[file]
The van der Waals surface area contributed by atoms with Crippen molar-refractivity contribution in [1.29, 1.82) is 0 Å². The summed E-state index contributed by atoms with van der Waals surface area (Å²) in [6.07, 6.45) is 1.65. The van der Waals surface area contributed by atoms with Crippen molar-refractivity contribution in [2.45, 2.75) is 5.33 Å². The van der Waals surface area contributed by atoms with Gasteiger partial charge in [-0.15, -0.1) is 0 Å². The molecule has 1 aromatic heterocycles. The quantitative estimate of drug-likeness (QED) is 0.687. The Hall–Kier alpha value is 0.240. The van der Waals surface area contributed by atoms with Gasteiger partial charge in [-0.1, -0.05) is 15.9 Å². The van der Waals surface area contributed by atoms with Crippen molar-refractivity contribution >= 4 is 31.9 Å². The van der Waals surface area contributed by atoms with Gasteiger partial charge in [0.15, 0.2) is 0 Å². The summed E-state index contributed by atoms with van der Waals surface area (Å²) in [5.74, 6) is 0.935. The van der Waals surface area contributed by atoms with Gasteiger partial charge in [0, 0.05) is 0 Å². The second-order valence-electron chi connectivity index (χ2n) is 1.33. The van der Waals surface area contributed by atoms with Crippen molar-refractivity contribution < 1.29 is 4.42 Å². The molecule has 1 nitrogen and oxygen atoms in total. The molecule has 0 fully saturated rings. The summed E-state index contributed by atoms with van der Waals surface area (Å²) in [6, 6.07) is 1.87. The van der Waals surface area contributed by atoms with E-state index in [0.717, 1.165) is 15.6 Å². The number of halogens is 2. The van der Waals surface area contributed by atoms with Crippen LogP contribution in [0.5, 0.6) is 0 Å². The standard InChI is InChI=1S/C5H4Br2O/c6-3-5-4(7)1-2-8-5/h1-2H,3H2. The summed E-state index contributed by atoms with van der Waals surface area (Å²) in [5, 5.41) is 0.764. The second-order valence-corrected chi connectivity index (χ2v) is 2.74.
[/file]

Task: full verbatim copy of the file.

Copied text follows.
The van der Waals surface area contributed by atoms with Crippen molar-refractivity contribution in [1.29, 1.82) is 0 Å². The summed E-state index contributed by atoms with van der Waals surface area (Å²) in [6.07, 6.45) is 1.65. The van der Waals surface area contributed by atoms with Crippen molar-refractivity contribution in [2.45, 2.75) is 5.33 Å². The van der Waals surface area contributed by atoms with Gasteiger partial charge in [-0.15, -0.1) is 0 Å². The molecule has 1 aromatic heterocycles. The quantitative estimate of drug-likeness (QED) is 0.687. The Hall–Kier alpha value is 0.240. The van der Waals surface area contributed by atoms with Gasteiger partial charge in [-0.1, -0.05) is 15.9 Å². The van der Waals surface area contributed by atoms with Crippen molar-refractivity contribution >= 4 is 31.9 Å². The van der Waals surface area contributed by atoms with Gasteiger partial charge in [0.15, 0.2) is 0 Å². The summed E-state index contributed by atoms with van der Waals surface area (Å²) in [5.74, 6) is 0.935. The van der Waals surface area contributed by atoms with Gasteiger partial charge in [0, 0.05) is 0 Å². The second-order valence-electron chi connectivity index (χ2n) is 1.33. The van der Waals surface area contributed by atoms with Crippen molar-refractivity contribution < 1.29 is 4.42 Å². The molecule has 1 nitrogen and oxygen atoms in total. The molecule has 0 fully saturated rings. The summed E-state index contributed by atoms with van der Waals surface area (Å²) in [6, 6.07) is 1.87. The van der Waals surface area contributed by atoms with E-state index in [0.717, 1.165) is 15.6 Å². The number of halogens is 2. The van der Waals surface area contributed by atoms with Crippen LogP contribution in [0.5, 0.6) is 0 Å². The standard InChI is InChI=1S/C5H4Br2O/c6-3-5-4(7)1-2-8-5/h1-2H,3H2. The summed E-state index contributed by atoms with van der Waals surface area (Å²) in [5, 5.41) is 0.764. The second-order valence-corrected chi connectivity index (χ2v) is 2.74.